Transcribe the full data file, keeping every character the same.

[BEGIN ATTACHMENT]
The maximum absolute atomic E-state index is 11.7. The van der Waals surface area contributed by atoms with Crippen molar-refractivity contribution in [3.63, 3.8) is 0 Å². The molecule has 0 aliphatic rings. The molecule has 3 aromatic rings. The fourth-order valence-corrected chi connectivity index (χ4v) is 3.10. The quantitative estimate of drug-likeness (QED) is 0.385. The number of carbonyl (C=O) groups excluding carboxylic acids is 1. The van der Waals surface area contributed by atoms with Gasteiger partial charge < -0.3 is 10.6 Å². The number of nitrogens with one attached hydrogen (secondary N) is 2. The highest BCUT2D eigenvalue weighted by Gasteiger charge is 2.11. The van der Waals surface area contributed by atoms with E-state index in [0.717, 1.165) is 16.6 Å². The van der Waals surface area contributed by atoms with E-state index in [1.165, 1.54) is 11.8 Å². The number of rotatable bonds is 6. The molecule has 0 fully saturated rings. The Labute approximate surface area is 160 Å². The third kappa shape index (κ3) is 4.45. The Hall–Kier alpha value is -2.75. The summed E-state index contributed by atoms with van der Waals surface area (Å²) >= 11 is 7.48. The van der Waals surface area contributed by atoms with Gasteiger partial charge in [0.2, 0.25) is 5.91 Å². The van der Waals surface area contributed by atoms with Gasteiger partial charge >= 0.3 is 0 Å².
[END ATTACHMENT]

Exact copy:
The maximum absolute atomic E-state index is 11.7. The van der Waals surface area contributed by atoms with Crippen molar-refractivity contribution in [3.63, 3.8) is 0 Å². The molecule has 0 aliphatic rings. The molecule has 3 aromatic rings. The fourth-order valence-corrected chi connectivity index (χ4v) is 3.10. The quantitative estimate of drug-likeness (QED) is 0.385. The number of carbonyl (C=O) groups excluding carboxylic acids is 1. The van der Waals surface area contributed by atoms with Gasteiger partial charge < -0.3 is 10.6 Å². The number of nitrogens with one attached hydrogen (secondary N) is 2. The highest BCUT2D eigenvalue weighted by Gasteiger charge is 2.11. The van der Waals surface area contributed by atoms with E-state index in [0.717, 1.165) is 16.6 Å². The van der Waals surface area contributed by atoms with E-state index in [1.165, 1.54) is 11.8 Å². The number of rotatable bonds is 6. The molecule has 0 fully saturated rings. The Labute approximate surface area is 160 Å². The third kappa shape index (κ3) is 4.45. The Hall–Kier alpha value is -2.75. The summed E-state index contributed by atoms with van der Waals surface area (Å²) >= 11 is 7.48. The van der Waals surface area contributed by atoms with Gasteiger partial charge in [0.2, 0.25) is 5.91 Å². The van der Waals surface area contributed by atoms with Gasteiger partial charge >= 0.3 is 0 Å².